Lawyer urges colleagues to offer crime-fighting solutions

Lawyer urges colleagues to offer crime-fighting solutions

Observer staff reporter

Tuesday, September 17, 2019

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Defence attorney Peter Champagnie yesterday urged his colleagues in the legal fraternity to offer crime-fighting solutions as the country continues to grapple the problem of murder.

Champagnie, who was speaking at the opening of the Home Circuit Court, made the call against the background of the murder last weekend of attorney Sashakay Fairclough in Ocho Rios, St Ann.

“…It is a sad reminder that none of us are immune from the savagery in terms of criminal conduct,” he said, as Justice Vivene Harris presided over the commencement of the Michaelmas Term which runs from September to December.

“Having said that, my lady, I do believe that it behoves us at the private bar especially those who practise at the criminal bar to be mindful that while we remain guardians of the rights of individuals and defend our clients to the best of our ability within the confines of the law and all ethical standards, we have a greater responsibility in this new dispensation to ...offer solutions in the way of crime fighting and crime prevention,” Champagnie said, noting that three attorneys have been killed since the start of the year.

Fairclough was shot dead last Friday while driving her car with her mother aboard. The attack was carried out by gunmen travelling in another car, police said, adding that her mother was injured.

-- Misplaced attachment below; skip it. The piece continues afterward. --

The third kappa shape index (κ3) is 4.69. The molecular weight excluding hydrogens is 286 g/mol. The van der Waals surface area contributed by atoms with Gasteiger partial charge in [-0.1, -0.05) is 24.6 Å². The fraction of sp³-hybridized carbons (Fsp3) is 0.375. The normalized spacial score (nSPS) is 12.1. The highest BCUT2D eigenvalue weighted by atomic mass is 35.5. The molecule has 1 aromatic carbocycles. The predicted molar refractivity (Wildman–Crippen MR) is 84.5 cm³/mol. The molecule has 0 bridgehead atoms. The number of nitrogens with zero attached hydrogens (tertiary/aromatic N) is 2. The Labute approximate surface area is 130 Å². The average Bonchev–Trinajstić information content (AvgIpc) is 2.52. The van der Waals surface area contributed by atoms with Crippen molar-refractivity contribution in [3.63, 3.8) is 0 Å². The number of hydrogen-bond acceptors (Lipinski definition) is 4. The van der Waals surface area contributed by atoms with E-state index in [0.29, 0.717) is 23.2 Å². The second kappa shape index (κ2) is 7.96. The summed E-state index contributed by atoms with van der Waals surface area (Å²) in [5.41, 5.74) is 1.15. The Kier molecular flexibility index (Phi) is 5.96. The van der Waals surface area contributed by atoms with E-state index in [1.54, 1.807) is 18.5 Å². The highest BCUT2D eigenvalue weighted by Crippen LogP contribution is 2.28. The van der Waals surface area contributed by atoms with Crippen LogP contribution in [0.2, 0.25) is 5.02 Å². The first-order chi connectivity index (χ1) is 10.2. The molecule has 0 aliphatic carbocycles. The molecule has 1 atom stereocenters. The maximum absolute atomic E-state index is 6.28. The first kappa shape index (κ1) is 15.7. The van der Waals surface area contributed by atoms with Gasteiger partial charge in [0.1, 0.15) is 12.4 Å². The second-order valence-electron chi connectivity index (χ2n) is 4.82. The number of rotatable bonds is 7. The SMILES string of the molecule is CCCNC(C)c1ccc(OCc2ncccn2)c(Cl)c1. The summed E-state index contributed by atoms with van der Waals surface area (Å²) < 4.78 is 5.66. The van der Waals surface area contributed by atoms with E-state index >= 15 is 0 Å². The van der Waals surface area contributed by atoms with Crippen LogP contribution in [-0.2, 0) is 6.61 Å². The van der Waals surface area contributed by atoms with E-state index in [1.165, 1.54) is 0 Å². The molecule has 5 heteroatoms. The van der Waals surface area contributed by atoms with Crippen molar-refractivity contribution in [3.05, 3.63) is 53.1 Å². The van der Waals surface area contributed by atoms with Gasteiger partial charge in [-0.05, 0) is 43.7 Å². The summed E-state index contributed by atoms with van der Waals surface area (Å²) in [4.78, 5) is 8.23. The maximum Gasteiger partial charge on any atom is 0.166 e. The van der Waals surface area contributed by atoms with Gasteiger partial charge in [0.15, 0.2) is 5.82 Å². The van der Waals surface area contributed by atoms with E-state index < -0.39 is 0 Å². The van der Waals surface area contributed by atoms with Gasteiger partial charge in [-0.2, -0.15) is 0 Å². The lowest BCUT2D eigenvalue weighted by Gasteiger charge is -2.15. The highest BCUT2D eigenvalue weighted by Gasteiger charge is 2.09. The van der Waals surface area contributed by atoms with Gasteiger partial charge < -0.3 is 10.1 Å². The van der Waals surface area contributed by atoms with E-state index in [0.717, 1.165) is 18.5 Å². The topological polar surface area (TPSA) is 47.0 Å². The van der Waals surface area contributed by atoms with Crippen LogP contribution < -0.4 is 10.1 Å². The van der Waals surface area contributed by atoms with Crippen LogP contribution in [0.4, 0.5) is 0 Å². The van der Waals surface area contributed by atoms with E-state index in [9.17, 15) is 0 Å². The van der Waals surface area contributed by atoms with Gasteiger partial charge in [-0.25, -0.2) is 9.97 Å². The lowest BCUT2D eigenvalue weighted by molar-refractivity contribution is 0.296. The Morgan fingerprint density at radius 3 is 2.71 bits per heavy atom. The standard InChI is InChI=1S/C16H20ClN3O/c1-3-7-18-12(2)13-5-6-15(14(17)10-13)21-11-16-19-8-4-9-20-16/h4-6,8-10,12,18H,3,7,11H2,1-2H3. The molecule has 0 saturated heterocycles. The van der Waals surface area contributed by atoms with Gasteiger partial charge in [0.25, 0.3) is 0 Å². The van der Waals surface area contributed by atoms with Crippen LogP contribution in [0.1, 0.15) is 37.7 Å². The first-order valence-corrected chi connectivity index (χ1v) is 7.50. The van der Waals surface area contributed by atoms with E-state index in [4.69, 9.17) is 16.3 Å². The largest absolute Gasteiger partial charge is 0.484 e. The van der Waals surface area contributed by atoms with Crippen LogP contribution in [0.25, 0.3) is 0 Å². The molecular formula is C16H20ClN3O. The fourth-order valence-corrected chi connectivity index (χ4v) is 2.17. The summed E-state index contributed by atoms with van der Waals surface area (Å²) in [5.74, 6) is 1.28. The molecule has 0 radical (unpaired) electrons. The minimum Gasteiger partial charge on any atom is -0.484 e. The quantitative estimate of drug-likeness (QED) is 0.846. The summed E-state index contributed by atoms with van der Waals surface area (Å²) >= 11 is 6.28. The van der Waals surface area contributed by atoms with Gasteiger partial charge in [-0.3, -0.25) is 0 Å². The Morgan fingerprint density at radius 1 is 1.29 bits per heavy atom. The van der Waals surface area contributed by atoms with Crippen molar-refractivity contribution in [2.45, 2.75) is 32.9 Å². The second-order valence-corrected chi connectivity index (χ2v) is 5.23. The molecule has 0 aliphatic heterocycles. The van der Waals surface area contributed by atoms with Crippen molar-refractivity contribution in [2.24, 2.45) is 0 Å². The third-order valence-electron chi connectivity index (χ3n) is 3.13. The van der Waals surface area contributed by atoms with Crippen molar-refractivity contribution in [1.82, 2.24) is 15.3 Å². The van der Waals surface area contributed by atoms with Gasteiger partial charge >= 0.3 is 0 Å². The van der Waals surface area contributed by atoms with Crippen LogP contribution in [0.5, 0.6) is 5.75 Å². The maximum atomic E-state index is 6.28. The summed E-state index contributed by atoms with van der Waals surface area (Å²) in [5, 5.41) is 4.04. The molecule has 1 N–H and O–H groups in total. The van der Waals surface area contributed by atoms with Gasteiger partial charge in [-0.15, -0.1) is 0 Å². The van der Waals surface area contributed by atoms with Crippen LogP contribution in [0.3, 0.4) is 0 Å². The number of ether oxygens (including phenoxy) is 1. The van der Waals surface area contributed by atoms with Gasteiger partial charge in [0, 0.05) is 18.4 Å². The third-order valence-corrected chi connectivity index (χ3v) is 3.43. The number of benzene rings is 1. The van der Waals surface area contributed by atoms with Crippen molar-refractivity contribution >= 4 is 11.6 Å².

Yesterday, Justice Harris extended condolence on behalf of judges to Fairclough's family, friends and colleagues.

“I think that that incident has brought sharply into focus that one of the things that remind us all as law-abiding citizens of Jamaica that we want to see a country where crime is significantly reduced so that our children, who are the future, will inherit a great legacy free from crime,” Justice Harris said.

Turning to the court term, Justice Harris said she's optimistic that there will be improvements in a lot of areas.

“We are going to address the high crime rate, we are going to address the long list, and we can do so by commitment, dedication and sheer will to do what is simply right; all of us as Jamaicans,” she said.

One thousand and thirty-seven cases are scheduled to be heard during the term. Of that number, 32 are new matters, while 1,005 were brought over from the Easter term.

According to the Office of the Director of Public Prosecutions' overview of cases for the Michaelmas Term, 569 murder cases are expected to be heard during this term. Of that number, 17 are new matters.

With murder accounting for the bulk of cases, the second-highest number of matters on the list is rape, which includes 211 old cases and five new cases. As it relates to other sexual offence cases, sexual intercourse with a person under 16 stands at 61. There are 24 buggery cases on the list as well.

Champagnie, while noting that the case management system is working, pointed out that there is room for improvement on agreement.

“We pledge at the criminal bar to cooperate and to, as best as we can as per our instructions, reach agreements and comprises where they can be reached and contest matters where there is no room for agreements, but bear in mind also that time is precious and that judicial time ought not to be wasted in terms of matters that can be agreed upon in terms of evidence and amendments to the Evidence Amendment Act,” Champagnie assured the court.

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